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Slashed Revenues and Job Losses in the time of Covid-19: How are Governments Supporting the Aviation Industry?

In this short article, IBA's advisory team uses current IATA data together with its own Covid-19 research to spotlight the pandemic's global influence on aviation industry jobs, revenues and capacity and details the extent of government support for some airlines.

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IATA expects airline revenues to decline industry-wide by 50% in 2020, falling from USD 838 billion to USD 419 billion. Globally, this is likely to directly affect 25 million of the 65.5 million jobs estimated to depend on the aviation industry. In mitigation, governments around the world have deployed various financial mechanisms including low interest loans, credit facilities and grants.


In late March, IBA's Covid-19 research showed that of 156 airlines being monitored, at least 75 worldwide were operating at a maximum of 10% of their usual capacity and 65 airlines had completely halted their operations. At the end of May, we detected a slight uptick for some of these airlines but most of the increase appears to relate to short-haul and domestic traffic rather than to the international space. The majority of carriers continue to operate at a far lower capacity than usual.


Operating at this reduced capacity has resulted in revenue losses across the industry, IATA estimating that Japan, the United Kingdom and Germany will see their revenues most negatively affected, suffering declines of USD 22.6, 21.7 and 15.0 billion respectively. At the same time, the governments of these three countries also contribute the highest levels of support to their economies in the form of loans, equity injections or spending and tax measures, Germany being the prime supporter. In the USA, most funding is provided through spending and tax measures rather than loans, equity injections or guarantees. However, the overall impact of Covid-19 in the USA remains unclear, especially the effect on regional airlines as mainline carriers move towards reducing their capacities.


The highest impact on jobs is likely to be felt in Asia, India and Thailand suffering potential job losses of 2.9 million and 2.1 million respectively. This is confirmed by the following chart which sets out IATA's estimate of Covid-19's impact on revenue and jobs in selected countries.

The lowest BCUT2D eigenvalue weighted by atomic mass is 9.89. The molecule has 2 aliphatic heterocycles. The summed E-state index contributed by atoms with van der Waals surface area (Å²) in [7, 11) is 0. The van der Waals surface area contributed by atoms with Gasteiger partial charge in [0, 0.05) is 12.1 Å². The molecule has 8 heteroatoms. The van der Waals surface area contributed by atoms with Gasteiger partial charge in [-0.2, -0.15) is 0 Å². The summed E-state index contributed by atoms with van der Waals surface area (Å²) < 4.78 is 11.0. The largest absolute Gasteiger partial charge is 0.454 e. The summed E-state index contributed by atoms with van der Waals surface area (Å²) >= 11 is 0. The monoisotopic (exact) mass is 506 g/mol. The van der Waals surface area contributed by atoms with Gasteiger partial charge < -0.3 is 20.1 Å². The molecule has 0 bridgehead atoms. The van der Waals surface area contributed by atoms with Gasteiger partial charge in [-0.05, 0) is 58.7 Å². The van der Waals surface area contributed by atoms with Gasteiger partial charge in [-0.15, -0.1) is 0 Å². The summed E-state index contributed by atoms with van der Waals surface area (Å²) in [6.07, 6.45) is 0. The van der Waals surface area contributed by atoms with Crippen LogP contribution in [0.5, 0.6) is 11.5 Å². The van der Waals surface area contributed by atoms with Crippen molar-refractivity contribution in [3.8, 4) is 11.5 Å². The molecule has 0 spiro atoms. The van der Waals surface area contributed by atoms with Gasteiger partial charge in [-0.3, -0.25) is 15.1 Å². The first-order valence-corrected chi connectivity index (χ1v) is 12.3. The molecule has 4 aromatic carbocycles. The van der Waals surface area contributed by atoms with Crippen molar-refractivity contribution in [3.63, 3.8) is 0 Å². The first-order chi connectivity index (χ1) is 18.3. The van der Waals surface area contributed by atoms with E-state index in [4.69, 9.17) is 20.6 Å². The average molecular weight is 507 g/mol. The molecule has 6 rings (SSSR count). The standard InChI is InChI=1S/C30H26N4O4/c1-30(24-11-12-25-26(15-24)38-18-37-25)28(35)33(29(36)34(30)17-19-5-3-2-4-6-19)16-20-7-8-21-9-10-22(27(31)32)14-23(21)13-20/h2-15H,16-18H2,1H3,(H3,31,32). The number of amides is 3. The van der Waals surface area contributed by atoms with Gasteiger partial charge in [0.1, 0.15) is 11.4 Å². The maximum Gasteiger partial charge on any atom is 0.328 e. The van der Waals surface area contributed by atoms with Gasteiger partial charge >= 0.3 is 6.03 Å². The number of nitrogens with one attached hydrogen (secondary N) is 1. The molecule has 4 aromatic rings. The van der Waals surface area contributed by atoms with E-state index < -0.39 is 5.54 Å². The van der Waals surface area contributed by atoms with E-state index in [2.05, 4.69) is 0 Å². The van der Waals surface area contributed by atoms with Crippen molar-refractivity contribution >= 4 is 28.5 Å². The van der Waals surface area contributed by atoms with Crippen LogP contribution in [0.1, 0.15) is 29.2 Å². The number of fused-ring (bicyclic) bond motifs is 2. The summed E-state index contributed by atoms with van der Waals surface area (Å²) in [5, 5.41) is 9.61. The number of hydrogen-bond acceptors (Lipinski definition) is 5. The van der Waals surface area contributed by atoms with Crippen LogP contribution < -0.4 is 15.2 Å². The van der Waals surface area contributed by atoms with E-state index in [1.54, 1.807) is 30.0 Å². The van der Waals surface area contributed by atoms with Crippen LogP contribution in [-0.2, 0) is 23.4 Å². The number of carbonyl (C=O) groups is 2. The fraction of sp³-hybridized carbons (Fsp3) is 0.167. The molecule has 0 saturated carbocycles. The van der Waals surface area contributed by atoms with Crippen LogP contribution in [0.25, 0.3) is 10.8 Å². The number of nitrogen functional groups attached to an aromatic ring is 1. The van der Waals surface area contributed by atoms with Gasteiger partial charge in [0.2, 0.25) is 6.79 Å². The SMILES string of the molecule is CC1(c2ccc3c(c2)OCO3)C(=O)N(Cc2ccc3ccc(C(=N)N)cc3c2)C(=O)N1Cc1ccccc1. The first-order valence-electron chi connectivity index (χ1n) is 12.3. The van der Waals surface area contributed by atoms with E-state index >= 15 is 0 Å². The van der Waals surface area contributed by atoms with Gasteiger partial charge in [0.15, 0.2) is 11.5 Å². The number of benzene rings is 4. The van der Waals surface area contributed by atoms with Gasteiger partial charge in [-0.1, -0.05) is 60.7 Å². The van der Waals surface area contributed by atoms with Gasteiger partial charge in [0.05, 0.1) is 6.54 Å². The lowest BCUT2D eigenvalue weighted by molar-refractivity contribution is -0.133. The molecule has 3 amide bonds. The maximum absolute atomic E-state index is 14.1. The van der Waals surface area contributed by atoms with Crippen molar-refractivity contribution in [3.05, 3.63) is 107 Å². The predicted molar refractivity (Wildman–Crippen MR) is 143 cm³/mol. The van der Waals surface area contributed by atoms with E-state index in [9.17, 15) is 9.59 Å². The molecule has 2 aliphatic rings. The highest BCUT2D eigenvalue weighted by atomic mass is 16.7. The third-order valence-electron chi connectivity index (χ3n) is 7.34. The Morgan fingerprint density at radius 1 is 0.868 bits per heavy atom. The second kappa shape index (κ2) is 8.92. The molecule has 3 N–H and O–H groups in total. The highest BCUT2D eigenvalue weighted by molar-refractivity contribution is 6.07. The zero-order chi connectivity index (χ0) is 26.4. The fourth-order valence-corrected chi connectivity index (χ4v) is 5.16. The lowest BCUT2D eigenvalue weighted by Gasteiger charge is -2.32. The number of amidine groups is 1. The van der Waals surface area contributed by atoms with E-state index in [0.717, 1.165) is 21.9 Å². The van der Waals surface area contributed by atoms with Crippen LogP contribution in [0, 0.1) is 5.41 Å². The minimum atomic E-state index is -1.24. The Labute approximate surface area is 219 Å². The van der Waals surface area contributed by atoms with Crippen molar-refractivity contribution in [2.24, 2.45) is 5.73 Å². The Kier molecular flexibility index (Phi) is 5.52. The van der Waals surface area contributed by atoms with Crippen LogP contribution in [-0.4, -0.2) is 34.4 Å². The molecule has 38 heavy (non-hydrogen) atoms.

IATA Estimated Negative Revenue Impact and Potential Jobs Affected for Selected

At the time of writing, IBA's research recorded approximately USD 55 billion in publicly announced government support transactions for struggling airlines. Lufthansa and Air France-KLM topped the list as the recipients of greatest government support, each accepting USD 10.2 billion and USD 7.9 billion respectively. The funding required some airlines to give stakes to their governments in return for their investment, as high as 20% in the case of Lufthansa. IATA estimates that two thirds of government support was in the form of loans and wage subsidies. The following chart presents those airlines revealed by IBA research to receive government support.

Selected airlines with confirmed government support transactions

Covid-19's impact on aviation has triggered an unprecedented number of layoffs and furloughs in the industry, IBA recording that at least 170,000 airline jobs have been furloughed or axed entirely. So far in Europe, Lufthansa, British Airways and TUI have announced the biggest potential job cuts, as shown in the following chart. Initially revealing 10,000 potential layoffs in April, the airline has since doubled the number to 22,000. British Airways, who are considering possible job losses of 12,000, follow; at the height of the pandemic, the airline placed approximately 30,000 jobs on furlough under the government's job retention scheme.

Potential jobs cut by selected airlines

The impact of Covid-19 is still unfolding and its overall outcomes are unlikely to be appreciated for some time. We anticipate Q2 2020 results will give an early indication of what to expect for the remainder of the year and foresee government support continuing since it provides airlines with the means to achieve a smoother recovery. However, it is important the assistance stays proportional to the size of the airline so they retain their competitiveness once financial help ceases. It is also apparent that government support does not guarantee redundancies will be prevented: Lufthansa has received significant government support of USD 10 billion but still appears to be planning 22,000 full-time job cuts. Lastly, as airlines begin to fly again, industry job losses like Lufthansa's indicate we should expect recovery to be slow in the near-term and not envisage capacities quickly returning to pre Covid levels.


If you have any further questions, comments or feedback please contact Rami Abdel Aziz


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